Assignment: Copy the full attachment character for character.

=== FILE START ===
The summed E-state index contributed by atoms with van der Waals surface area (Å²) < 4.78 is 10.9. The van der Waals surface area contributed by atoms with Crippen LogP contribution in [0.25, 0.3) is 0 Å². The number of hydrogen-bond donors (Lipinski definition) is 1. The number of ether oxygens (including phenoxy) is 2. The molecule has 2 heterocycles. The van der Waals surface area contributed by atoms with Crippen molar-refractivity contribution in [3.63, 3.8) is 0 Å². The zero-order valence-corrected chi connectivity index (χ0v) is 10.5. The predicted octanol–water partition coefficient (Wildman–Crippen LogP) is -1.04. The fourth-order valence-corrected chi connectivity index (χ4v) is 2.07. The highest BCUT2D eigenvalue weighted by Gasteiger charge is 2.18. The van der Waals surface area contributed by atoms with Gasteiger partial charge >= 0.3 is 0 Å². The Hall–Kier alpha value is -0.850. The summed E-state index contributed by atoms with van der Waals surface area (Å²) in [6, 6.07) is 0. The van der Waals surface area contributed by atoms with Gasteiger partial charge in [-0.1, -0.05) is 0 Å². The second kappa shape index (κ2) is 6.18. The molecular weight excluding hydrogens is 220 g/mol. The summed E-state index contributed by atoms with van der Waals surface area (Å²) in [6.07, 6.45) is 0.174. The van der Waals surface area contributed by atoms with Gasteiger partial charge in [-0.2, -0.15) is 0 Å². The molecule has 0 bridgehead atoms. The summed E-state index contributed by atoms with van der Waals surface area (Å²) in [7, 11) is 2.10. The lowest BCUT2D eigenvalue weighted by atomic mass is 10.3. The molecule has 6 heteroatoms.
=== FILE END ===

The summed E-state index contributed by atoms with van der Waals surface area (Å²) < 4.78 is 10.9. The van der Waals surface area contributed by atoms with Crippen LogP contribution in [0.25, 0.3) is 0 Å². The number of hydrogen-bond donors (Lipinski definition) is 1. The number of ether oxygens (including phenoxy) is 2. The molecule has 2 heterocycles. The van der Waals surface area contributed by atoms with Crippen molar-refractivity contribution in [3.63, 3.8) is 0 Å². The zero-order valence-corrected chi connectivity index (χ0v) is 10.5. The predicted octanol–water partition coefficient (Wildman–Crippen LogP) is -1.04. The fourth-order valence-corrected chi connectivity index (χ4v) is 2.07. The highest BCUT2D eigenvalue weighted by Gasteiger charge is 2.18. The van der Waals surface area contributed by atoms with Gasteiger partial charge >= 0.3 is 0 Å². The Hall–Kier alpha value is -0.850. The summed E-state index contributed by atoms with van der Waals surface area (Å²) in [6, 6.07) is 0. The van der Waals surface area contributed by atoms with Gasteiger partial charge in [-0.1, -0.05) is 0 Å². The second kappa shape index (κ2) is 6.18. The molecular weight excluding hydrogens is 220 g/mol. The summed E-state index contributed by atoms with van der Waals surface area (Å²) in [6.07, 6.45) is 0.174. The van der Waals surface area contributed by atoms with Gasteiger partial charge in [-0.2, -0.15) is 0 Å². The molecule has 0 bridgehead atoms. The summed E-state index contributed by atoms with van der Waals surface area (Å²) in [7, 11) is 2.10. The lowest BCUT2D eigenvalue weighted by atomic mass is 10.3. The molecule has 6 heteroatoms.